The performances, however, are what make the film as good as it is. Giamatti especially makes it onto a very long list of lead actors who SHOULD have been nominated for Best Actor at this year's Oscars but didn't make the cut of final five (talk about a category that could benefit from expanding to ten nominees). Though his character goes through a few periods where the audience would be fully forgiven for thinking him a complete and utter douchebag, Barney is more often than not a good man who falls in love, loses and gains friends and enemies, and undergoes a life transformation over the course of, well, his life. Often he's the main reason I kept my eyes on the screen, and for much of the film qualifies as it's savior. Rosamund Pike is also charming as Barney's third wife Miriam, who is the love of Barney's life, the one and only. Though you can't escape that Pike looks years younger than Giamatti at all points during the film (she's only two years older than ME, folks), their relationship is shown in a very realistic manner, and Giamatti can't take all the credit for that. While Pike is forced to work under a lot of aging make-up during the film's run, she still manages to convey a different type of heart than we've seen from her before. Not to be outdone are the first two wives, played by Lefevre and Driver. Lefevre, whose biggest role to date was the role of Victoria in the first two Twilight films (and lost that role in the third by committing to this one), takes a small role and makes it hers as the snotty young woman Barney knocked up to become his first wife. Driver's career prime may not have been as high as some hoped or expected, but she's still delightful here as his shrill, overly-emotional second. Scott Speedman puts on one of the better performances I've seen from him as Barney's talented but troubled best friend, and Mark Addy makes a nice turn as a hard-nose detective sure Barney is guilty of murder. Last and unfortunately least is Dustin Hoffman as Barney's ex-cop father. Hoffman is in his "Focker" phase, with the cliche Jewish persona in full effect. He's not BAD, per se, he's simply played this role far too long and far too often, and it shows. While he still cranks out the occasional award-nominated roles, this isn't one of them.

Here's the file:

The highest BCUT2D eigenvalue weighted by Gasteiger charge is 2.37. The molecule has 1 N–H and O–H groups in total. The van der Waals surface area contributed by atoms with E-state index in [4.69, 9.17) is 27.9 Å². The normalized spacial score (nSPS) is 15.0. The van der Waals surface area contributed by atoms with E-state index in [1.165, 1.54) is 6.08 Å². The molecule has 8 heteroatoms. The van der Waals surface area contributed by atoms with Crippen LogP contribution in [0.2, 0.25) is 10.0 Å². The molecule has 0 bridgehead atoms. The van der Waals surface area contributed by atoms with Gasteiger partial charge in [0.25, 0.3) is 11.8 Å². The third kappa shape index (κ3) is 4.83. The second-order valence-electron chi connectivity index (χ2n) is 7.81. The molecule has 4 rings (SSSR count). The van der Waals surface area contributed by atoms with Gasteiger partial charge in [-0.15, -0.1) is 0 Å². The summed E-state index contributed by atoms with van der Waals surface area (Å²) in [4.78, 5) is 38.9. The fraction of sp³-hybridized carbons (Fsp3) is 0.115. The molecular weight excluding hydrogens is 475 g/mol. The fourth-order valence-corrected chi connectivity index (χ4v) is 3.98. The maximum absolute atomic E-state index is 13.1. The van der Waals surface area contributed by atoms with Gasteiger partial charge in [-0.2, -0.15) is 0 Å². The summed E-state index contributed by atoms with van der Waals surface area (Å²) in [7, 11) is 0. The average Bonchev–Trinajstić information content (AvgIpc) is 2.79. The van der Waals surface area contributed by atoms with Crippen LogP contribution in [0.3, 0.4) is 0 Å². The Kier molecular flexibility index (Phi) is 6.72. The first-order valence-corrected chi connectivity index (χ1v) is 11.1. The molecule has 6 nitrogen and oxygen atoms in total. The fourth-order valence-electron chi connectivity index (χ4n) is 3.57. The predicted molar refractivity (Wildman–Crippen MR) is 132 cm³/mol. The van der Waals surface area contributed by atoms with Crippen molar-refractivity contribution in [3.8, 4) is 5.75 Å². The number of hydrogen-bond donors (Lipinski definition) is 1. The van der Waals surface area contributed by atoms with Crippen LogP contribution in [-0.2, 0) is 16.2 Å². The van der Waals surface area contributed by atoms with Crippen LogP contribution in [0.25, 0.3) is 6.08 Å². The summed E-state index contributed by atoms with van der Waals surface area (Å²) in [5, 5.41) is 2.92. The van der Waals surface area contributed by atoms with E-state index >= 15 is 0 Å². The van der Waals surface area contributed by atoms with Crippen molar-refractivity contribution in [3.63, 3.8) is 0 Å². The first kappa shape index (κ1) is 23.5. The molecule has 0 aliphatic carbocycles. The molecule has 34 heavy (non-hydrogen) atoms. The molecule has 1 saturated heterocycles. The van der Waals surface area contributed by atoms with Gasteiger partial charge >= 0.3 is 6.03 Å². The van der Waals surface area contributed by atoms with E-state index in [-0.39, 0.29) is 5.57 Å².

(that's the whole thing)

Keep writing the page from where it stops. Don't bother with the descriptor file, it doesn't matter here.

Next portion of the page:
Is the makeup making him look older or younger? I can't tell
There were times where I really wanted to get up and walk out of the theater. There were times I was sure I was seeing a masterpiece. Unfortunately, these were parts of the same film. While Giamatti deserves every great attemtion for his role in Barney's Version, the movie itself is mainly blah. It ties up every loose end with an annoying lack of subtlety, and while the ending gets up there in the "masterpiece" rating, it doesn't make up for the rest of the film not getting the job done. Not a great movie, by any stretch, but I'd recommend it just to see Giamatti and crew exchange good dialogue over the decades.